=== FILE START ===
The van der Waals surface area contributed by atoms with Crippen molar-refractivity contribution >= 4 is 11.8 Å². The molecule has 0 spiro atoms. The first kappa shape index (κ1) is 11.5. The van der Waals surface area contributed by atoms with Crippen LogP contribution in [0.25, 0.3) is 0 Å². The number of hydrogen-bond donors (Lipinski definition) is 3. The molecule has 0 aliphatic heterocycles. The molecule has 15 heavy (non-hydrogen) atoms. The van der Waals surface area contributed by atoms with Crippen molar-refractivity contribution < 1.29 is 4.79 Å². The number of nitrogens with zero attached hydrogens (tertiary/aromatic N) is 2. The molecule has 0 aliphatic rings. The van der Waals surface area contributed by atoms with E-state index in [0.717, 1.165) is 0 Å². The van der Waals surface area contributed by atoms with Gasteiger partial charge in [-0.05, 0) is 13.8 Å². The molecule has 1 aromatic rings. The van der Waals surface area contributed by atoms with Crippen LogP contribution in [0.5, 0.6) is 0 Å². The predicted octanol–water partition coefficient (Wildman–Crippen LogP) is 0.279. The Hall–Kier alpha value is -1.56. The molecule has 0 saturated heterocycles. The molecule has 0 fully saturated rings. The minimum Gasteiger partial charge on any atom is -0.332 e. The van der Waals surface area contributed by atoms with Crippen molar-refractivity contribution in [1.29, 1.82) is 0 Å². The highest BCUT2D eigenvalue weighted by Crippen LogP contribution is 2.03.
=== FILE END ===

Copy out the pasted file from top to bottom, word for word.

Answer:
The van der Waals surface area contributed by atoms with Crippen molar-refractivity contribution >= 4 is 11.8 Å². The molecule has 0 spiro atoms. The first kappa shape index (κ1) is 11.5. The van der Waals surface area contributed by atoms with Crippen LogP contribution in [0.25, 0.3) is 0 Å². The number of hydrogen-bond donors (Lipinski definition) is 3. The molecule has 0 aliphatic heterocycles. The molecule has 15 heavy (non-hydrogen) atoms. The van der Waals surface area contributed by atoms with Crippen molar-refractivity contribution < 1.29 is 4.79 Å². The number of nitrogens with zero attached hydrogens (tertiary/aromatic N) is 2. The molecule has 0 aliphatic rings. The van der Waals surface area contributed by atoms with E-state index in [0.717, 1.165) is 0 Å². The van der Waals surface area contributed by atoms with Gasteiger partial charge in [-0.05, 0) is 13.8 Å². The molecule has 1 aromatic rings. The van der Waals surface area contributed by atoms with Crippen LogP contribution in [0.5, 0.6) is 0 Å². The predicted octanol–water partition coefficient (Wildman–Crippen LogP) is 0.279. The Hall–Kier alpha value is -1.56. The molecule has 0 saturated heterocycles. The molecule has 0 fully saturated rings. The minimum Gasteiger partial charge on any atom is -0.332 e. The van der Waals surface area contributed by atoms with Crippen molar-refractivity contribution in [1.29, 1.82) is 0 Å². The highest BCUT2D eigenvalue weighted by Crippen LogP contribution is 2.03.